When a consumer is taken advantage of

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Bob Levey

My friend is 88 years old. He has all his marbles and a lifetime of experience in the consumer world.

But that doesn’t mean he can’t be a victim. He just was.

One day in late summer, he marched into a local car dealership to “just have a look” at the new 2012 models. Salespeople dream of such customers, especially those who can pay cash. And this salesman didn’t have to wait long.

My friend test-drove a brand-spanking-new V-8 and later left the lot in it. But he also drove away with less of a discount than he had been promised. He was essentially conned out of $1,500.

It’s a tale of incredible carelessness on my guy’s part — but also incredible unfairness on the dealership’s part.

I still can’t decide how to apportion the blame exactly. But the more I think about it, the more the salesman’s share creeps above 50 percent. And the more I think about it, the more I think the salesman tried his luck on my friend because he’s up in years.

Here’s how it played out:

As soon as my friend said he wanted to look at the new 2012s, the salesman said oh-gosh-oh-gee, it’s your lucky day, sir. Since it’s the end of the month, we are offering $5,000 off the sticker price on all 2012s.

The salesman did not write down this offer, and my friend did not ask him to do so.

They walked through the usual steps — make, color, horsepower, accessories. When my guy had given a piece of his heart to a shiny champagne gold sedan, the salesman wrote up a bill of sale.

Very soon, they were in an office on the other side of the dealership, where a finance fellow was finalizing the sale. A few strokes of the adding machine, a few handshakes, and it was all done.

The next morning, my friend happened to read the bill of sale.

Yes, he should have done this in the finance fellow’s office before forking over any money. No, he hadn’t done so. Yes, he knows that he is the last line of defense against flimflams and filches. After all, he is 88, and he has been buying cars for 65 years.

And yes, alas, they had shafted him. The promised $5,000 discount was $3,500.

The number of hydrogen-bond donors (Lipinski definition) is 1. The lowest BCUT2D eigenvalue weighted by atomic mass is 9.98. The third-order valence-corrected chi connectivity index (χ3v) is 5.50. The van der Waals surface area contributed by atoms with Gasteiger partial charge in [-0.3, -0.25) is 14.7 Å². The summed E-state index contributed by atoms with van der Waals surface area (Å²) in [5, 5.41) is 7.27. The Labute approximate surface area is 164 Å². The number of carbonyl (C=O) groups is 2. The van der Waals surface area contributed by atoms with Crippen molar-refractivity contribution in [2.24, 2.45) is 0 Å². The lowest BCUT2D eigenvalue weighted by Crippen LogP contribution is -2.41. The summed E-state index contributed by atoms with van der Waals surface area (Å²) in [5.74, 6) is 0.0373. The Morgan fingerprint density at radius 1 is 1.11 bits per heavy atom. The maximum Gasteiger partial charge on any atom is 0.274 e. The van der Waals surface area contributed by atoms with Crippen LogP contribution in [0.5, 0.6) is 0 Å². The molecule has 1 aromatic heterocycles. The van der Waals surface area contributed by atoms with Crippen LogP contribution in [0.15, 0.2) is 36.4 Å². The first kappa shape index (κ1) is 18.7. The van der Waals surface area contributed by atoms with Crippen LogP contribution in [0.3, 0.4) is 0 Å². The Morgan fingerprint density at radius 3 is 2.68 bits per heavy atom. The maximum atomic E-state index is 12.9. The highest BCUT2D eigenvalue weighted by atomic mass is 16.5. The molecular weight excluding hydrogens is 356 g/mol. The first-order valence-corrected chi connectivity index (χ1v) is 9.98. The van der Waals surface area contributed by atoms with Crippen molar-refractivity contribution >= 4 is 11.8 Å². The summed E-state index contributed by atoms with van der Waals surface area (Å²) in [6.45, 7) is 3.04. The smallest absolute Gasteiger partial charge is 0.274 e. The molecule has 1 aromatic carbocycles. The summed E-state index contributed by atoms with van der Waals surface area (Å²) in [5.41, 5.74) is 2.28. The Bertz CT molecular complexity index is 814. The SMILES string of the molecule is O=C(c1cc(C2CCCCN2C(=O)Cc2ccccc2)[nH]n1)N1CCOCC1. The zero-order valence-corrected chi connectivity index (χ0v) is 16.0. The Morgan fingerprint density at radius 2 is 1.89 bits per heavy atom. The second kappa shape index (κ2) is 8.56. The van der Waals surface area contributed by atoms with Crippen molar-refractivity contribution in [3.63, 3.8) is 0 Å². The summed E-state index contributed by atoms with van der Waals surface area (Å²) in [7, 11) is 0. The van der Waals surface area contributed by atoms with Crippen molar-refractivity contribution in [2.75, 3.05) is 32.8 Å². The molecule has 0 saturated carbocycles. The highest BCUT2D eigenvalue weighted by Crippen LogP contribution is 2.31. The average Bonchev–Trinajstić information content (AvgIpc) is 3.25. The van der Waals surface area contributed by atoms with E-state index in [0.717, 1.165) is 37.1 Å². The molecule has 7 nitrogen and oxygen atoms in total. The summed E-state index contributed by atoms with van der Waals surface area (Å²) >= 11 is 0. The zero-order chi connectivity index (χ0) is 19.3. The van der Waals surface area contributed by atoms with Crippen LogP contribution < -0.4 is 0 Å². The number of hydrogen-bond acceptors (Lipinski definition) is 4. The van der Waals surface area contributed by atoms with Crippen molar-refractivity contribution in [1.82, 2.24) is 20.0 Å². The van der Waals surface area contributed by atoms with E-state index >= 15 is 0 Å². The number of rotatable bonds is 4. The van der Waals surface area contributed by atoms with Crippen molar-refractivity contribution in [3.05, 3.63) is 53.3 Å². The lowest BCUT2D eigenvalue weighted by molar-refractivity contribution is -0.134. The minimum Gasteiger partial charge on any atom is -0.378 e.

So he went back to the finance man the next day. Oh-gosh-oh-gee, said this man. My friend must have misunderstood. They offer a discount of only $3,500 to people with General Motors credit cards, since such card-holders already get $1,500 off new cars.

Wait a second, my friend said. The GM credit card gives me an additional discount of $1,500 on a new GM model. It doesn’t decrease my discount by $1,500.

The finance man hemmed and hawed and jawed and juked. I wasn’t there, so I don’t know exactly what he said. But the result was that he wore down an 88-year-old man, who finally got tired and confused.

He tucked his tail between his legs and left without the $1,500 he had been promised — bewitched, bothered and bewildered.

The $1,500 isn’t all that important to my friend. He will not miss any meals because of it. And he readily admits that he shops for new cars because it’s a form of recreation for him. Better to be out $1,500 and still have a new car to show for it than to blow $1,500 at a casino and have nothing to show for it.

But he knows he was “played” by the dealership, and he doesn’t like it.

Neither do I.

I can only imagine what happened that night when the salesman walked in the front door of his home. “Did you have a nice day at work, dear?” his spouse might have asked him.

“Boy, did I!” this wonderful person might have replied. “I conned an 88-year-old man out of $1,500! I think I’ll have a martini to celebrate!”

Drink up, my good man. But in between sips, consider this: There’s a way to smack back against the kind of treatment my friend got. It’s called a buddy system.

What if a squadron of volunteers agreed to accompany up-in-years car shoppers when they visit dealerships?

What if those volunteers — younger and tougher — sat in during those final minutes in the finance office?

What if they acted as attorneys-without-a-diploma — reading over the paperwork and asking the buyer (in the presence of the finance guy) whether he’s sure he’s getting what he wants?

I have a feeling that a salesman’s end-of-the-day martini might not taste quite so good.

I hereby volunteer to help any up-in-years car shopper who thinks he or she might need a “wing man.” If anyone at the dealership objects, I’ll say: “See that door? We can walk out through it just as easily as we walked in through it.” The smart ones will get the message.

So will the smart ones on the consuming side of the ledger.

It is very easy to get confused at the end of a car purchase — regardless of age. A buddy will help you stay grounded, and will help put that full promised discount where it belongs.

In your pocket.


Bob Levey is a national award-winning columnist.